Christmas is not my Favorite Holiday!

I loved Christmas growing up. Big family, big dinners and lots of presents; it was great! Undoubtedly , no expectations! You had to be good or else!

Growing up and moving away, getting married, divorced and becoming a single mom, whew….. life just happened! Your expectations change with each life role. Some are good and some just awful.

Let me explain.

As a single parent, life sucks! Especially when it comes to money. Not every every single parent gets help with raising their children or any household expenses. Most of the time, we work two or three jobs, try to go back to school to better ourselves and our situation or rely on our parents to help us make it through.

As any parent does, a single parent wants the best for their children, too. It just is a little bit harder to do when you can’t make ends meet. Bills come first and then I always have to decide between gas for my car and groceries. Sometimes I split it in half and pray, as God is my provider. Birthdays aren’t as hard because you’re only buying for one person. But at Christmas, you are buying for a bunch of people including your own children.

My kids had to find out early that Santa doesn’t bring all the presents. But that his spirit of gift-giving exists in all of us. I had them make Christmas lists in September and then chose, usually the least expensive things, to buy them.

They are young adults, but I still struggle. Just because your kids grow up, doesn’t mean your bills and responsibilities go away. They’re still there in great number and Christmas doesn’t go away either.

It’s an emotional time for me. I feel like a failure and inadequate as a parent. There have been times I bought Christmas presents with bill money and there have been times I paid the bills and not had very many Christmas presents. I realize it’s not about them and the way they feel, but about me and how I grew up and feel about myself. I wanted my one parent household (me) to look and feel like my two parent household (my parents).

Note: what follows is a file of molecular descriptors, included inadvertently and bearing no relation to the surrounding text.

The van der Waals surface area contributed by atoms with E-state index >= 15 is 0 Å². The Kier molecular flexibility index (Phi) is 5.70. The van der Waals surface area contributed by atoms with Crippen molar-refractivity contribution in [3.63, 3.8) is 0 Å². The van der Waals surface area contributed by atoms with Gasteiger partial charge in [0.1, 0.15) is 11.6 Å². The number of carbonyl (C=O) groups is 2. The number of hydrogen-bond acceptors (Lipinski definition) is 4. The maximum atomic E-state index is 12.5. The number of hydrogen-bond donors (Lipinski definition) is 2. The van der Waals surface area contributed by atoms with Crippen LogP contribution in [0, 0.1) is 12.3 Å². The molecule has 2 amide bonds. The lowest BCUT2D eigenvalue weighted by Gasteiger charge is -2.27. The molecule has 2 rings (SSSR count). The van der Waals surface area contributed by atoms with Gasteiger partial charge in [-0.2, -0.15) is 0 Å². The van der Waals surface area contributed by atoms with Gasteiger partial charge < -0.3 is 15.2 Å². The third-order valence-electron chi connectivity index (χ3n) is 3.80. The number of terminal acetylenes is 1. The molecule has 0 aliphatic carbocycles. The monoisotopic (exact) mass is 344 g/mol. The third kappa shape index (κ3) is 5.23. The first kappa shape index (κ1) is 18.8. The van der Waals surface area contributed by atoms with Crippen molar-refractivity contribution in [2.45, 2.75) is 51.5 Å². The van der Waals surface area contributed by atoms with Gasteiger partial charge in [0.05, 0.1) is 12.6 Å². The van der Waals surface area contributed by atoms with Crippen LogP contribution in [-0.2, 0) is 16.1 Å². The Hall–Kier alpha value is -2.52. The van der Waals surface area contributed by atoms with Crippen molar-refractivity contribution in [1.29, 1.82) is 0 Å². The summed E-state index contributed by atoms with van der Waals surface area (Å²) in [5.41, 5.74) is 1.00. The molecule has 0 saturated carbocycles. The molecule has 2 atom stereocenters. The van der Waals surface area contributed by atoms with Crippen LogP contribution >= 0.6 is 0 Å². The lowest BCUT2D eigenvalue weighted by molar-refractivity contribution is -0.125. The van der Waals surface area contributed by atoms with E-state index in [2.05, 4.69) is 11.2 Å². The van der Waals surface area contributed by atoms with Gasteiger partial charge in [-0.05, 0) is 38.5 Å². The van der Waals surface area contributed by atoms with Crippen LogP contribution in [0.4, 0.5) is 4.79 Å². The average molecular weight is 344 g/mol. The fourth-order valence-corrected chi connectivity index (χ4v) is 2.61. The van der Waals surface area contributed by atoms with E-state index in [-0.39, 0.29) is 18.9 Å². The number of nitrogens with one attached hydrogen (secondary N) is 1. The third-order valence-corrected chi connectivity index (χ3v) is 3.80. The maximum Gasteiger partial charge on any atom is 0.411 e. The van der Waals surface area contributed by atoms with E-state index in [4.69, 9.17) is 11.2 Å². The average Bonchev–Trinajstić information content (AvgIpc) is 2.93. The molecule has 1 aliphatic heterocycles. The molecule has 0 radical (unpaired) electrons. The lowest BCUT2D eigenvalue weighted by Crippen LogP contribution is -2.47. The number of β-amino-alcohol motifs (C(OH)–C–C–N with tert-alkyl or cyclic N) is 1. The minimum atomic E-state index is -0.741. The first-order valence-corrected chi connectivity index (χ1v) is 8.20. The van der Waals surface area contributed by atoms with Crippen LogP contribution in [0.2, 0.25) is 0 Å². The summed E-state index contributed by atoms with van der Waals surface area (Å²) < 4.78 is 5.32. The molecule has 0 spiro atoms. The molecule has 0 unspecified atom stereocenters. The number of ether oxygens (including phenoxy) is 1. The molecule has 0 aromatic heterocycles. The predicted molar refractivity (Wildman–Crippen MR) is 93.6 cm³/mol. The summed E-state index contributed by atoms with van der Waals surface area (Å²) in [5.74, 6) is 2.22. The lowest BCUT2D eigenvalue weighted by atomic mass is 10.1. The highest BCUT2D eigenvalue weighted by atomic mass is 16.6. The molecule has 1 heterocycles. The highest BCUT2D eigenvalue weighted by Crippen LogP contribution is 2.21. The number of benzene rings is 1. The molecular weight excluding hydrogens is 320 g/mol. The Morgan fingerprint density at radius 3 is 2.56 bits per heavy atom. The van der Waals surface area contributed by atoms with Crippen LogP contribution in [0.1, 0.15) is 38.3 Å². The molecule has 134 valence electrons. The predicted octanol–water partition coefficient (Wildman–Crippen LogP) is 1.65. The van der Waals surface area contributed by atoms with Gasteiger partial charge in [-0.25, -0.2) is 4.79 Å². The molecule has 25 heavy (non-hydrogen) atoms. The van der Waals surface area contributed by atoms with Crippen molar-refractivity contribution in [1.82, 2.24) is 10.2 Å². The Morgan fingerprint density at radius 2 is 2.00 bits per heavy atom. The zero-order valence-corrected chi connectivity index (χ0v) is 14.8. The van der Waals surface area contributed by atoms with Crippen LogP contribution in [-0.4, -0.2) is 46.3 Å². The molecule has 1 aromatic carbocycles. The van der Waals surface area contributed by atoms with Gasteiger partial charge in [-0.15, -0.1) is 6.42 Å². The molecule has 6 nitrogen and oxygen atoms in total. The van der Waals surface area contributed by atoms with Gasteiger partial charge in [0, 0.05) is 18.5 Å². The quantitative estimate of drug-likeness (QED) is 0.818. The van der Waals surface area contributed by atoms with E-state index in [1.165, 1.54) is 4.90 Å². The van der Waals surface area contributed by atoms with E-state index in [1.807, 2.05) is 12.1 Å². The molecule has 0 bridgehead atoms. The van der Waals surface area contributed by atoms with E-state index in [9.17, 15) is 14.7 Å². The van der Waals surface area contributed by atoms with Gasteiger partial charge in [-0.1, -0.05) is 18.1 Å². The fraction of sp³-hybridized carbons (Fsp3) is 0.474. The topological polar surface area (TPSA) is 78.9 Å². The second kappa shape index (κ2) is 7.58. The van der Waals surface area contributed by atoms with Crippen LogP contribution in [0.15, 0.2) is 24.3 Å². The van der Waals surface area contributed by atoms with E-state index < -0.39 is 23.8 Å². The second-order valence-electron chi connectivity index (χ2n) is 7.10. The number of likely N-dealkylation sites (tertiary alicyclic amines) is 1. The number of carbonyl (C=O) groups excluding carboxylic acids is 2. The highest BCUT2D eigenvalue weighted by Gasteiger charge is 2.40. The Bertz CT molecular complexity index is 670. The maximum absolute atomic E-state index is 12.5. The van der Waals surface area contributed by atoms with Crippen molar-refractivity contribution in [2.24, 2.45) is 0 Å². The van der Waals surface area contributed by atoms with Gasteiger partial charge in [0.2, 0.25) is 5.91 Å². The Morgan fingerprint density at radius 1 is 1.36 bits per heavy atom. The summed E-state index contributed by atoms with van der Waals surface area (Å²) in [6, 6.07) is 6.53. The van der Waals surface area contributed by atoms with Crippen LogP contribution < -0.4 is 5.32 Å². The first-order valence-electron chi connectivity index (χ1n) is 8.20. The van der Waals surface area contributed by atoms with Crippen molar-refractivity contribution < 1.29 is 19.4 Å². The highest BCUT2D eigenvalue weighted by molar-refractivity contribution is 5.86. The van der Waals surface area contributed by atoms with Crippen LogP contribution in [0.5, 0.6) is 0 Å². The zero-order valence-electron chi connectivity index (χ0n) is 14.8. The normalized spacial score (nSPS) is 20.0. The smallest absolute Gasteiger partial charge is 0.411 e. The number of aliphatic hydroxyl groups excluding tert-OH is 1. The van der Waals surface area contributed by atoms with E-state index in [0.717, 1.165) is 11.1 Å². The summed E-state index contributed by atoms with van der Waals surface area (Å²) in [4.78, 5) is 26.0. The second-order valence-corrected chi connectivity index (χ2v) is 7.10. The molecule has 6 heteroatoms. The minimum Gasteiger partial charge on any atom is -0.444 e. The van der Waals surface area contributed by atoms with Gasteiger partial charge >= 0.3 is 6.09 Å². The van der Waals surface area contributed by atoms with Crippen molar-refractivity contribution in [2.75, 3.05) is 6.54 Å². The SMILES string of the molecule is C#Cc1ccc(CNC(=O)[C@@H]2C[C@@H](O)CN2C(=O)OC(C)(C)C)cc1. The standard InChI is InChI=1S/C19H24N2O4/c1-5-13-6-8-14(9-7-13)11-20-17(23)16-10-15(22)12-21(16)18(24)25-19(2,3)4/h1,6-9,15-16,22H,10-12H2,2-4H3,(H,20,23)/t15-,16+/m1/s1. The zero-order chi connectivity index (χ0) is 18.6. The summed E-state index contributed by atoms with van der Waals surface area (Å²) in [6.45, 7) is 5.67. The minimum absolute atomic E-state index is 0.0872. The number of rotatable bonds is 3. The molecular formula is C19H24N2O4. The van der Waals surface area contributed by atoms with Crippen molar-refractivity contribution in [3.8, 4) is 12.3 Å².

I know my kids love me no matter what they get because they tell me. They know how hard I’ve struggled all these years because they tell me. I know they appreciate the life I have given to them because they don’t want to grow up. But the feeling of loss doesn’t go away with words or actions. You must grieve and then move on. You must allow yourself to feel the pain of what once was so that forgiveness and redemption can cover the loss. Then you can move on.

Even though Christmas isn’t my favorite holiday, I do have one! It is Thanksgiving because there are no expectations! I just bring the rolls!

Children and Technology: What is Appropriate?

In our technological society today, we pick up a child from school and give them a phone or tablet and we don’t have to engage with them, talk about their day or even speak to them. I am so guilty of this also. It’s so easy to do this, but what happens is we allow our children to learn from the internet. Do we really want our 3-16 year olds watching YouTube videos of whatever in the car or in their rooms all alone? Do we really know what they are watching? Do we want to have to re-teach simple skills to our children because we were too busy or to lazy?

I find myself in this web (literally) every Sunday afternoon. It’s my quiet time, my me time, time to myself. But when my grandson is finished playing outside with friends, he goes into his room to play video games and watch YouTube. I’m not saying YouTube is bad, I’m saying we need to monitor what our children watch and listen to. They can learn a lot from what they see on the TV, internet and video games, but not in a good way.

Then they bring this knowledge to school, church, shopping, etc. And it is not appropriate. They can’t separate from what they see because they haven’t been taught the difference. Some children believe that what is happening on TV is real or what is being said they can say. But they can’t!